Caption: Le Palais de rideaux III, 1928-1929. La trahison des images, Centre George Pompidou. Paris, December 2016.
‘An agent is defined as one who as the capacity to initiate casual events in his or her vicinity, which cannot be ascribed to the current state of the physical cosmos, but only to a special category of mental stated; that is, intensions.’
Gell, A. (1998, p.19)
The recent exhibition ‘La trahison des images’, showcased at Centre Pompidou seen in Paris, gave me the chance to interpret the Surrealist René Magritte’s captivation as a primordial type of artistic agency.
Theoretically, art production has been identified as a social practice (Gell, A.,1998, p.69), able to influence society and inspire new currents of thoughts. In practice, an example of agency in art could be expressed by the work of Magritte.
Gell’s anthropological theory (1998) holds the belief that agents are persons who trigger casual sequences driven by their own intentions. However, without following any universal legislation; a piece of art can be considered a ‘secondary’ social agent, related to a particular kind of human and functional of this relational context.
Before 1923, the common belief was that the art of painting could be resumed as illustrating a thought by means of images. Yet Magritte’s disruptive vision proved that it was now possible to ‘think through images’ and make the canvas the correspondent of an analysis or an idea.
Through works such as ‘La trahison des images ( Ceci n’est pas une pipe)’ (1929) which shows a pipe but indicate that that is actually not a pipe, the painter translated the idea of words not corresponding to the meaning that we give to them. Yet he translated the idea of the canvas as ‘an open window on the world’, pursuing his reflection on the visible and invisible, affirming:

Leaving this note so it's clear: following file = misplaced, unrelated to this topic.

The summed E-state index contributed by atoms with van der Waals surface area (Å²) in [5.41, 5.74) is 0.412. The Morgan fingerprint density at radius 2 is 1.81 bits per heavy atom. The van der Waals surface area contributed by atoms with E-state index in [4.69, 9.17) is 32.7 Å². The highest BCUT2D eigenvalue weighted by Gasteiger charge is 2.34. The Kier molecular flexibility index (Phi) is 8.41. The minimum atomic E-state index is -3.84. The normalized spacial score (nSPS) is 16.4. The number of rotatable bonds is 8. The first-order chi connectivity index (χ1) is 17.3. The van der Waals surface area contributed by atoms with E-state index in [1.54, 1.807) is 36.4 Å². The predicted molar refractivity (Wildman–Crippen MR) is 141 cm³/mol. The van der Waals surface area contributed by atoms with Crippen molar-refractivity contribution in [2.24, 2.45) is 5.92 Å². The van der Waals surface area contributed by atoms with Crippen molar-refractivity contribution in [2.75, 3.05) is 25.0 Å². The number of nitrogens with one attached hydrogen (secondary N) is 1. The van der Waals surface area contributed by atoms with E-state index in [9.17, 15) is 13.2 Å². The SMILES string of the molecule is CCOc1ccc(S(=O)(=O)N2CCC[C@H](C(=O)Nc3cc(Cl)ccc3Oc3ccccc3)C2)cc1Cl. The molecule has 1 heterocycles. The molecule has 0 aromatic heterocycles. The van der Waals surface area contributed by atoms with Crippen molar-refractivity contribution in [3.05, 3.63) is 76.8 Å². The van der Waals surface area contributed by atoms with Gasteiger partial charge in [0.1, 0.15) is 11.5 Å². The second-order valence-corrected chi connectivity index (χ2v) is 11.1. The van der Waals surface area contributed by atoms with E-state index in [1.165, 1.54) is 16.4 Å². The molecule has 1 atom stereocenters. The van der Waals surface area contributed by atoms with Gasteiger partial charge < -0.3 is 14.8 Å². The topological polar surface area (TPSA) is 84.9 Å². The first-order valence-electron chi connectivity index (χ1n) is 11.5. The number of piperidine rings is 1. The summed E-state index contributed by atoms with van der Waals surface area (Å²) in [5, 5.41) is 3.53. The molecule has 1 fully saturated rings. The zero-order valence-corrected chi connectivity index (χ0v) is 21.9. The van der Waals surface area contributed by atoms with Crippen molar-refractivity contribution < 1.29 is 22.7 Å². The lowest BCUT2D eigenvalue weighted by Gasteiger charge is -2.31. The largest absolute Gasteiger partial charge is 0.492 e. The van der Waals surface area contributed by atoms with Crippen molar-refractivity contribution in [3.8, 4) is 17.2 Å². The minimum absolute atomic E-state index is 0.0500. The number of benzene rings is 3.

‘I USE PAINTING TO MAKE THOUGHT VISIBLE’.
(Magritte, R. 1965)
Magritte’s breakthrough provided a shift of traditional semantic and aesthetic properties causing a revolution into the world of art. His wish was to protect the intellectual dignity of his art and to make his paintings a consequence of reflection rather than a product of the subconscious.
Positioning himself as an agent of change, he inspired, through his research into word-images, Michael Foucault, who identified in it an echo of its own reflection about the relation between words and their meaning. He is still provoking reactions in the 21st century, as all the spectators of the exhibition witnessed.
Magritte acted as an agent, initiating ‘actions’ moved by his intentions, focusing on what should be painted rather than how painting. This influenced not only the artists and intellectuals around him, but also the posterity, transcending the limits of time and becoming an extemporal agent.
Gell,A. (1998) Art and Agency. New York: Oxford University Press.